An application to effect an arrest of a vessel in China is usually filed with the maritime court of the place where that vessel is located. It is possible to commence proceedings in the court of the port of registry and for that court to seek the assistance of the court where the vessel is located to carry out the arrest. As a result of this, the choice of the port to arrest falls within the vessel's trading area and is not inextricably linked to the port of registration.

In the past, typical advice in relation to an arrest would have been to avoid certain of the 10 main maritime courts. In recent years, however, all the main courts have gained experience in the arrest of ships for a wide range of claims. Generally the speed and response of the courts has improved markedly. Notwithstanding this, if there is a need to arrest, we would still give preference to the ports in this order – (1) Shanghai, (2) Dalian, (3) Tianjin, (4) Qingdao, (5) Guangzhou and (6) Ningbo.

Since the CMC was introduced, China has moved from among the bottom rung of Asian countries in which one would think to effect an arrest to (arguably) 4th place (in Asia), after Hong Kong, Singapore, and Malaysia (with China already having certain advantages over Malaysia).

The maritime courts have a good track record in enforcing foreign mortgages and the applicable regulations meet international standards.

The general enforcement proceedings are as follows:

  1. apply for arrest of the vessel in the maritime court which has jurisdiction over the vessel (there are 10 main maritime courts in China with 38 branch courts);
  2. the arrest period is 30 days, unless the claimant lodges a formal lawsuit or arbitration within that period;
  1. if the shipowner provides security within 30 days, the vessel will be released and the security will be held by the court pending the results of the substantive proceedings; and
  2. if no security is provided (the most likely result in a case of mortgage enforcement) and the claimant has lodged a formal lawsuit or arbitration within the 30 day period as required, the claimant can apply for a judicial sale of the vessel.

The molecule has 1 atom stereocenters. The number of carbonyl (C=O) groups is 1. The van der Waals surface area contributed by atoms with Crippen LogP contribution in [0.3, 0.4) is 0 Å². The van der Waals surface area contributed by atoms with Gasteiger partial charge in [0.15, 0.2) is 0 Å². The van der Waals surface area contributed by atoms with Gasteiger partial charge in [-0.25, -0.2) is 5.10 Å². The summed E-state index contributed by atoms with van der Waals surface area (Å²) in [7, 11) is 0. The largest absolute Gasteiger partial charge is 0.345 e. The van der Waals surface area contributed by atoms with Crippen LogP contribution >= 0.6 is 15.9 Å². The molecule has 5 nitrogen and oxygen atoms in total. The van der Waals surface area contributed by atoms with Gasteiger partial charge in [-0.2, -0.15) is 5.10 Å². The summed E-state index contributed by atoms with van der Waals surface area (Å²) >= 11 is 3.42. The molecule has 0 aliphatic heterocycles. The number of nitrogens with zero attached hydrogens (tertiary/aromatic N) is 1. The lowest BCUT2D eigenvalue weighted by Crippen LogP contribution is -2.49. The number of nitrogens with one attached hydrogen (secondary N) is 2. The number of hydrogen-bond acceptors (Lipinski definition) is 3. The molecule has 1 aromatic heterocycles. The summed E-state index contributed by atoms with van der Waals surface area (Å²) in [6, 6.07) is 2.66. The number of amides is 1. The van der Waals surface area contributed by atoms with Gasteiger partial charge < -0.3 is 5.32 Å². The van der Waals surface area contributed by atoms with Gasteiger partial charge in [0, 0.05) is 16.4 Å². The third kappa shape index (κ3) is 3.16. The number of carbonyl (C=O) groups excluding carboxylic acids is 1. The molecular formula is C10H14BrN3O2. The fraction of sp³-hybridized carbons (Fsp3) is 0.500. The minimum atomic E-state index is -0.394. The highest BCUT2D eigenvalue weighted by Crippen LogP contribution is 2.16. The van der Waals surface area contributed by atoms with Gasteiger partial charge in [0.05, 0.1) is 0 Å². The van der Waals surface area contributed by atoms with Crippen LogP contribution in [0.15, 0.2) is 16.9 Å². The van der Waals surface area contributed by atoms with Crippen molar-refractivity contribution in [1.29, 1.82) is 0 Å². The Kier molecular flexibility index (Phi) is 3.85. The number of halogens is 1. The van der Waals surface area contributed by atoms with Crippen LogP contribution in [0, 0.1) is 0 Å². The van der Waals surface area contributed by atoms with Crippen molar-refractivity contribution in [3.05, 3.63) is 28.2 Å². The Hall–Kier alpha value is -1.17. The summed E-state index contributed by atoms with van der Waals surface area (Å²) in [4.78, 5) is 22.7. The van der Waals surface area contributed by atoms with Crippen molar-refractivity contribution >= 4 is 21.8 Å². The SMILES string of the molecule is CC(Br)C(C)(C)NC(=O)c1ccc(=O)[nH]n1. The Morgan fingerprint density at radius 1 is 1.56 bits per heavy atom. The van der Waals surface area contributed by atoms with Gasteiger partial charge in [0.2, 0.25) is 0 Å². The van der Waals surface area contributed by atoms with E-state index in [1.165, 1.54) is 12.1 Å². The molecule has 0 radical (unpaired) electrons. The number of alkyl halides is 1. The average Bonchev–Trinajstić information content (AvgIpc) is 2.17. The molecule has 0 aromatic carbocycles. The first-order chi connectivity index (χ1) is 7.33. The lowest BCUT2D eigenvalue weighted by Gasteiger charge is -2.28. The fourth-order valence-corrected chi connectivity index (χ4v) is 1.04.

Once a maritime court accepts an application for arrest, it will order the applicant to provide counter security. The security provided by the applicant can be in the form of a bank guarantee, cash, or other guarantee. The security covers a possible claim for wrongful arrest and can typically range from a significant portion of the claim amount to a figure representing a notional 30 days hire of the vessel. In our recent experience, the security required by the courts tends to be less than in previous years. However, there is no uniform practice among the courts and the figure can sometimes be a matter of negotiation with the judge who will handle the case. If an arrest is prolonged, the court may require a larger counter security.

At this point it is worth commenting on the practice which usually precedes the arrest of a vessel. It is common for the lawyer making the arrest application to discuss the application with the judge not only to determine the amount of counter security, but also the nature of the claim. This discussion can be important if the court does not have much practical experience of the matters pertaining to the substantive part of the claim.

In the 17 years since the CMC has been in force, our office in Shanghai has been involved in a number of arrests and court sales by overseas mortgagee interests. The most recent of these matters were in Qingdao and Tianjin and in both cases, the overseas mortgagee was successful in arranging the sale of the vessel.

Chinese Law generally does not impose restrictions regarding who can bid for a vessel being sold at auction. The applicant and the party against whom an application is filed are both allowed to bid for the vessel. A bidder may take part in bidding himself or authorize his agent to participate on his behalf.

A point which mortgagees will want to be aware of is that, generally speaking, there has not been a large number of mortgage enforcement actions in China. The main reason for this is that it has always been preferable (and will likely remain so) to arrest in established jurisdictions such as Hong Kong or Singapore. That being said, with the increased necessity in times of economic uncertainty for a bank to enforce its security and with the increasing number of vessels calling at Chinese ports, mortgage enforcement actions in the PRC are becoming increasingly more common and are likely to become even more so in the future. Indeed, this has been evident even from our own experience. Apart from our experiences with the courts in Qingdao and Tianjin, we have handled mortgagee enforcement actions in Ningbo, Haikou, Wuhan and Shanghai for both overseas and domestic mortgage enforcements.